Title

Reducing airflow energy use in multiple zone VAV systems

Date of Award

2016

Degree Name

Ph.D. in Engineering

Department

Department of Mechanical and Aerospace Engineering

Advisor/Chair

Advisor: K. P. Hallinan

Abstract

Variable Air Volume (VAV) systems are the most popular HVAC systems in commercial buildings. VAV systems are designed to deliver airflows at design conditions which only occur for a few hours in a year. Minimizing energy use in VAV systems requires reducing the amount of airflow delivered through the system at part load conditions. Air Handling Unit (AHU) fans are the major drivers of airflow in VAV systems and installing a Variable Frequency Drive (VFD) is the most common method of regulating airflow in VAV systems. A VFD drive does not necessarily save energy without use of an appropriate control strategy. Static pressure reset (SPR) is considered to be the most energy efficient control strategy for AHU fans with VFDs installed. The implementation of SPR however has many challenges; for example, rogue zones--zones which have faulty sensors or failed controls and actuators, system dynamics like hunting and system diversity. By investigating the parameters associated with the implementation of SPR in VAV systems, a new, improved, more stable SPR algorithm was developed and validated. This approach was further improved using Fault Detection and Diagnostics (FDD) to eliminate rogue zones. Additionally, a CO₂ Demand Control Ventilation (DCV) based minimum airflow control was used to further reduce ventilation airflow and save more energy from SPR. Energy savings ranging from 25% to 51% were recorded in actual buildings with the new SPR algorithm. Finally, a methodology that utilizes historical VAV data was developed to estimate the potential savings that could be realized using SPR. The approach employed first determines an effective system loss coefficient as a function of mean damper position using the historical duct static pressure, VAV damper positions and airflows. Additionally, the historical data is used to identify the maximum mean duct damper position realizable as a result of insuring a sufficient number of VAVs are fully open at any time. Savings are estimated by shifting the damper distribution mean at each time to this maximum value and reducing the static pressure to achieve the same overall system airflow rate. The methodology was tested on three different buildings with varying system characteristics. Savings estimates correlated well to the savings actually realized from SPR. This result has significant implications for energy service providers, who could use the predictions to guarantee savings from SPR.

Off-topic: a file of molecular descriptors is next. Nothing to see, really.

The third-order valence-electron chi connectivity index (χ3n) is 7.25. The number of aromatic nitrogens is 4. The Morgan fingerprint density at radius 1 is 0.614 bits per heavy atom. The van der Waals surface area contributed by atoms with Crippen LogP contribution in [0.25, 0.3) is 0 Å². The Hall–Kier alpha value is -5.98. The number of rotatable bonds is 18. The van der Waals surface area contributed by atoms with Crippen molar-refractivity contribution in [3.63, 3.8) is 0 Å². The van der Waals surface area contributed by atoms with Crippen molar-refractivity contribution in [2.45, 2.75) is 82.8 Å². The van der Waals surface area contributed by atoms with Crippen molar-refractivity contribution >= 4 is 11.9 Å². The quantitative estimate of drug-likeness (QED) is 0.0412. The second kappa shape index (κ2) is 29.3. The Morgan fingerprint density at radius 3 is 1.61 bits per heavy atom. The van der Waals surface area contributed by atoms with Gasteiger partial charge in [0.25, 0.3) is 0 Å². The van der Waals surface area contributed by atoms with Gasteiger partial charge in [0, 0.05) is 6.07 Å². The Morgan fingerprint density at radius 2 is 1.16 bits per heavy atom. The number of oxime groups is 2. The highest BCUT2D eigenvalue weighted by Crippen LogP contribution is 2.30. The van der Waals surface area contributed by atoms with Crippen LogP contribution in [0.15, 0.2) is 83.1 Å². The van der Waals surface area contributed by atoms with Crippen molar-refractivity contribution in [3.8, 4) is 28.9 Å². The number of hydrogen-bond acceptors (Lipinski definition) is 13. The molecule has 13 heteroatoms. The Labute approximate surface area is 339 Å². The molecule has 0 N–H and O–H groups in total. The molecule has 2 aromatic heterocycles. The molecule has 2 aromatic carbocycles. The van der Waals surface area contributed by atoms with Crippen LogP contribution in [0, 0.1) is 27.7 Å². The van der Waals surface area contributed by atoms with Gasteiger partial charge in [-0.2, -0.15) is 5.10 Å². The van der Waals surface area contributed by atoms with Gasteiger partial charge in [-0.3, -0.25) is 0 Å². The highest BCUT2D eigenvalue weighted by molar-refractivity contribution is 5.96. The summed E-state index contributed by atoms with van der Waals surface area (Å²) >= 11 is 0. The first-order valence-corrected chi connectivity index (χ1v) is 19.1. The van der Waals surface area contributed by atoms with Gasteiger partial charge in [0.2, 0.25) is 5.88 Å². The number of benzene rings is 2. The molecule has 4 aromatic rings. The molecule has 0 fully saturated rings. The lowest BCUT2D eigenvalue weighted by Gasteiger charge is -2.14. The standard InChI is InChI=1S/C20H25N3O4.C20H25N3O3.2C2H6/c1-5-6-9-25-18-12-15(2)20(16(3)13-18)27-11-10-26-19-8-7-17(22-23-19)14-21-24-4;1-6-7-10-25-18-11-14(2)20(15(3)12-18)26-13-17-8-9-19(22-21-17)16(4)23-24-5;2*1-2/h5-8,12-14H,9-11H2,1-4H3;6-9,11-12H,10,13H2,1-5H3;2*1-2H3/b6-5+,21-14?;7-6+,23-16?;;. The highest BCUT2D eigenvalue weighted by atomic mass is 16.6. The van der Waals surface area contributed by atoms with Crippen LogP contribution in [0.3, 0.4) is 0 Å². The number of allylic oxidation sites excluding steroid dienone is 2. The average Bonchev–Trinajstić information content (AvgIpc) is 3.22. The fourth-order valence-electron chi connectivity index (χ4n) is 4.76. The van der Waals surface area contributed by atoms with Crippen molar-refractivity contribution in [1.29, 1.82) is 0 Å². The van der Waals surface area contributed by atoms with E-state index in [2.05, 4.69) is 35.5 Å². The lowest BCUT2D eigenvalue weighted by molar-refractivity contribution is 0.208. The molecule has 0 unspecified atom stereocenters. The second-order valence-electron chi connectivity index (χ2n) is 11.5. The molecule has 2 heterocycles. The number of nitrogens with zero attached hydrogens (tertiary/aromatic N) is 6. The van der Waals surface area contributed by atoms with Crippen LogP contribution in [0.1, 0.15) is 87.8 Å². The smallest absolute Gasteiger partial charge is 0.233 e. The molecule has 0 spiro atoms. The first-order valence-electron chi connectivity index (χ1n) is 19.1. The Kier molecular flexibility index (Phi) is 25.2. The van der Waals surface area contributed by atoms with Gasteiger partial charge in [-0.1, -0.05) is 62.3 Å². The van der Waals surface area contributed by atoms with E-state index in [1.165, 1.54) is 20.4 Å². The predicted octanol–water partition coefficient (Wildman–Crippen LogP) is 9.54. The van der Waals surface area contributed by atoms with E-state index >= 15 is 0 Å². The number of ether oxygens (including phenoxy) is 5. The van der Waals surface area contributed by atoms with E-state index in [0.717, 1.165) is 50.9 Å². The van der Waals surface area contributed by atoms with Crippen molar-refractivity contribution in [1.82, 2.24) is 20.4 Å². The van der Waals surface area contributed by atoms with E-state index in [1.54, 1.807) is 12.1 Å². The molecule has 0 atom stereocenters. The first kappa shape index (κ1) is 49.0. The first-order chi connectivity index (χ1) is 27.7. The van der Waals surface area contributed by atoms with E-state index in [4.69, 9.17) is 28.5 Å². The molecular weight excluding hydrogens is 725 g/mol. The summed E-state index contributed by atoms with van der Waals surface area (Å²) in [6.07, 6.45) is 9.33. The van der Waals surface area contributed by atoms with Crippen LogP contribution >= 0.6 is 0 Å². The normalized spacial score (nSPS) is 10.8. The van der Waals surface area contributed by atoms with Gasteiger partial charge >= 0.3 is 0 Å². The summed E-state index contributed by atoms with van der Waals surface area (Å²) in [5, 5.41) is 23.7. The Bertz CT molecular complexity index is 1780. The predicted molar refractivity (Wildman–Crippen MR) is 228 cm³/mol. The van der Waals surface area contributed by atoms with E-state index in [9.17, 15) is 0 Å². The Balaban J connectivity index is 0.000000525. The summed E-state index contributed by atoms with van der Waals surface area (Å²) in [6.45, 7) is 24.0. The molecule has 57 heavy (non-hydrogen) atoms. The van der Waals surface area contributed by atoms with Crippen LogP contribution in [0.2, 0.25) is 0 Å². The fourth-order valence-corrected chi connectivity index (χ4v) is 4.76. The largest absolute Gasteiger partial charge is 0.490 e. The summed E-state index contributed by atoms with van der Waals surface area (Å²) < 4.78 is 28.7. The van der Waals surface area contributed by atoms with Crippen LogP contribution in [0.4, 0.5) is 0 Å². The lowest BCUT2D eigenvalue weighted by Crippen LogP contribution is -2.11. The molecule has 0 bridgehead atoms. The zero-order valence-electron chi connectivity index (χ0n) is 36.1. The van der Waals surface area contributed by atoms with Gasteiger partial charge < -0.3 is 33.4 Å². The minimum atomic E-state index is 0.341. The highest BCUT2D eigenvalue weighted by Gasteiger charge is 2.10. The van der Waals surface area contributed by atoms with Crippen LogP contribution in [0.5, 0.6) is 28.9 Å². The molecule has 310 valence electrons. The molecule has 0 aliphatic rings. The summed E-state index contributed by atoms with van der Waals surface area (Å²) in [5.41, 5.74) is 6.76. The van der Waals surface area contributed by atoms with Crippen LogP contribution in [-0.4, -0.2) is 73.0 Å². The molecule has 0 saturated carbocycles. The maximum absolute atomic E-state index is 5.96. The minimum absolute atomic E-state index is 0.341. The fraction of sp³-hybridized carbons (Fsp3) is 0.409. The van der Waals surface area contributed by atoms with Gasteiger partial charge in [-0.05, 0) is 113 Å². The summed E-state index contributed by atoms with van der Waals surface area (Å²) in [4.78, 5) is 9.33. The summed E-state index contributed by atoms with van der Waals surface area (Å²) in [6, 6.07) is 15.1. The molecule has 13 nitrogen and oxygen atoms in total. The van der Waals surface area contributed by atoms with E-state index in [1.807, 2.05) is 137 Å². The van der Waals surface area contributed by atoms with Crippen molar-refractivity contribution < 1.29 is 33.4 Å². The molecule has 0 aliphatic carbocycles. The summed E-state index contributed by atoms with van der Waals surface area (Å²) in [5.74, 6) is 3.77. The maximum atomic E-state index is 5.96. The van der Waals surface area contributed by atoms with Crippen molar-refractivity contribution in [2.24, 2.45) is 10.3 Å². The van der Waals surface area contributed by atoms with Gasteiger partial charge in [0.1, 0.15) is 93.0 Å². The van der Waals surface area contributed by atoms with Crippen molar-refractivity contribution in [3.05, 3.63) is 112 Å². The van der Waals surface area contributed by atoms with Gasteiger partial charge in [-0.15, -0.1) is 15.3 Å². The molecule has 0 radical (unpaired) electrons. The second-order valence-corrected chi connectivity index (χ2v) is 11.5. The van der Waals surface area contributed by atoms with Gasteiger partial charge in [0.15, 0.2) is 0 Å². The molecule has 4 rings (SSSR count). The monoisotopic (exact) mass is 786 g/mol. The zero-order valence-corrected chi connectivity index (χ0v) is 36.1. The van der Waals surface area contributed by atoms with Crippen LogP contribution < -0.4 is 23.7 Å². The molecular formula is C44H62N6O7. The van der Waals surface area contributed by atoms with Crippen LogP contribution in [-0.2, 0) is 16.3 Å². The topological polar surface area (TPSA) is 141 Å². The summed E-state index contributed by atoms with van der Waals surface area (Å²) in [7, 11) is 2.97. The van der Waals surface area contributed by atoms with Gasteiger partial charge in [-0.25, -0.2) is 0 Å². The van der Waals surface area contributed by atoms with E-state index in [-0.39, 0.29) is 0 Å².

Keywords

Variable air volume systems (Air conditioning) Control, Variable air volume systems (Air conditioning) Energy conservation, Demand controlled ventilation systems Energy conservation, Mechanical Engineering, Energy, Engineering, Building Energy Efficiency, Advanced Building Controls, VAV Systems Control, HVAC Controls, Static Pressure Reset, Critical Zone Control, Commercial Buildings HVAC, Multiple Zone VAV, VAV Airflow Reduction, Energy Efficient HVAC

Rights Statement

Copyright © 2016, author

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